The wide array of items to choose from include furniture, jewelry, metalwork items, embroidered garments, colorful linen, leatherwork, beadwork, mirror work, baked clay articles, etc. Gujarat is famous for its furnishings also. You can decorate your home with ethnic craft pieces, ranging from elegant cushion covers to quilts and from tablemats to bedcovers. These items are available in simple colorful geometric designs as well as complex patterns. Gujarat's arts and crafts are essentially the legacy of its glorious past. They truly reflect the lifestyle, culture and, above all, the spirit of the state.


The state garment industry of Gujarat is one of the most prosperous ones in India. It provides a wide variety to the buyers. Some of the popular dress items of the industry are Salwars, Kurtas, Ghaghras, Cholis, Odhanis, Skirts and Jackets. All of these are produced from authentic hand block-printed material.


Gujarat has an ancient history and a glorious cultural heritage. The age old crafts of the place have survived till date. The art and crafts are preserved and are even practiced widely across the state. The handicrafts of Gujarat are famous for their color scheme, detail and intricate work and artistic appearance.

Patola Silk

Patola silk is often termed as the queen of all silks. Patola Sarees of Gujarat are one of the finest hand-woven sarees produced today. The place associated with Patola is Patan. Here, exquisite patterns are woven on sarees with great precision.


Gujarat has a large flourishing textile industry which contributes to the arts and crafts of India. The textiles have a large variety to offer to the end consumer. It mainly depends on factors like varied raw materials, combination of yarns and effective use of traditional techniques.

Gujarat can be termed as the land of fairs and Festivals. Thousands of small and big fairs, and festivals are celebrated in different parts of Gujarat every year. The festivals are based on the lunar or solar calendar. Whether the festival is religious, social or related to agricultural, the people of Gujarat enjoy them with the same fervor. Many of the festivals are linked with myths and traditions. A tourist can experience the diversity of the cultural and religious traditions of the Gujarati people during the festival season. The main fairs and festivals celebrated here are International Kite festival, Diwali, Janmashtami, Holi, Tarnetar fair, Modhera Dance festival etc.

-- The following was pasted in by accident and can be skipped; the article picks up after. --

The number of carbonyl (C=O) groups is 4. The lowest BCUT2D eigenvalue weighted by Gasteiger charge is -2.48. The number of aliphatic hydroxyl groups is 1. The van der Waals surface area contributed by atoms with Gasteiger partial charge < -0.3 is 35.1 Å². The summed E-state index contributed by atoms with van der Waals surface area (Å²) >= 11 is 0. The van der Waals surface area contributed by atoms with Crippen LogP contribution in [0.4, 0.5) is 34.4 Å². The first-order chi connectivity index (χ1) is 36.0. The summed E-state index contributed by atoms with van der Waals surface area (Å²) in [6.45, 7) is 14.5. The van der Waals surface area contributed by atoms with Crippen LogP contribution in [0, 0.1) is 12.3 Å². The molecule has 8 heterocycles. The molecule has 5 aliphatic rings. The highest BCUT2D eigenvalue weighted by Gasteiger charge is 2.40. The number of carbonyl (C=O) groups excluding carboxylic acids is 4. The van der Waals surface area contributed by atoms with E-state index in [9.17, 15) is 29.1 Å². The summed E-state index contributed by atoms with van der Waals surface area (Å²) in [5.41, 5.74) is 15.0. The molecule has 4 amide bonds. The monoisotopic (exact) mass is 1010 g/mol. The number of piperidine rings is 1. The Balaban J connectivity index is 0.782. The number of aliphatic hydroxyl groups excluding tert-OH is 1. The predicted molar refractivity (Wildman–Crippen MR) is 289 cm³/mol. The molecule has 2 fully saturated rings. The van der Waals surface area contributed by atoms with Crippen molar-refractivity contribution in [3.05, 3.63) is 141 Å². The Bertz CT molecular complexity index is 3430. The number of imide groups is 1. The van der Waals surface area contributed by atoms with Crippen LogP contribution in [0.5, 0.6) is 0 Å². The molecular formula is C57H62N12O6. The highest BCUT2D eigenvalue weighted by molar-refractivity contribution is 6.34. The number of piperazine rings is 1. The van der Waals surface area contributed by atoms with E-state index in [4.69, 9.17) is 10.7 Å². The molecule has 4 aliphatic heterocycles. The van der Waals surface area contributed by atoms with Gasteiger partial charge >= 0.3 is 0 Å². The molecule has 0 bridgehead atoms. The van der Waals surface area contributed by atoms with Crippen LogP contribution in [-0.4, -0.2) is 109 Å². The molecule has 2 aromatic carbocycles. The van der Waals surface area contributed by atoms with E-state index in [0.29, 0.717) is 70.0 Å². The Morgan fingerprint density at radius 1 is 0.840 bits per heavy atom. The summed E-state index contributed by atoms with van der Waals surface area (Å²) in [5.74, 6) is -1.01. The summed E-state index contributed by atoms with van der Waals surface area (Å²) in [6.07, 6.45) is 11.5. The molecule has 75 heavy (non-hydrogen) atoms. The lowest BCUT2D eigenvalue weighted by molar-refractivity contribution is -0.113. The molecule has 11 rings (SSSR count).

International Kite Festivals

The festival of Uttarayan is a uniquely Gujarati phenomenon, when the skies over most cities of the state fill with kites from before dawn until well after dark. The festival marks the days in the Hindu calendar when winter begins turning to summer, known as Makar Sankranti or Uttarayan. On what is usually a bleft warm sunny day with brisk breezes to lift the kites aloft, across the state almost all normal activity is shut down and everyone takes to the rooftops and roadways to fly kites and compete with their neighbors.

Kites are believed to have first arrived in India either through Muslim traders coming eastward through Persia or Buddhist pilgrims coming from China in search of sacred texts. Either way, they have a long history in the region. Over 1000 years ago, kites were mentioned in song by the composer Santnambe, and numerous classic miniature paintings of typical scenes in the area depict people flying kites. Since Gujarat is at the westernmost edge of India, it is one of the regions where Muslim and Hindu cultures have blended to a great degree in many aspects. Hence, the development of using kites probably brought by Muslims, to celebrate Uttarayan, a Hindu festival. Still, no one knows exactly when this tradition began.

Other Festivals

Navaratri | Modhera Dance | Holi | Diwali


Tarnetar Fair | Shamlaji Fair | Madhavrai Fair | Ambaji Fair | Vautha Mela

Gujarat is one of the most vibrant states in India. It has rich cultural heritage, which is well rooted in its traditional value system. As a result, the traditional art forms have managed to survive in the state. The age old weaving techniques are practiced by the people with great zeal and pride. The state is a shopper's paradise and presents a wide variety to shop from. It is world famous for its handicrafts, handlooms and textiles, providing the perfect answer as to what to shop for. The exuberant shopping places of Gujarat are simply irresistible. You will be bound to pick something or the other, as a memoir of your trip.

Gujarat Specialties

•        Patola Silk Sarees
•        Bandhnis and traditional Gagra-Cholis
•        Marriage Costumes
•        Wall Hangings
•        Embroidered, Appliquéd Quilts
•        Cradle Clothes
•        Cloth Toys
•        Embroidered Footwear
•        Lacquer Furniture

Ahmedabad | Bhavnagar | Bhuj | Jamnagar | Junagarh | Kutch | Palitana | Rajkot | Surat | Vadodara.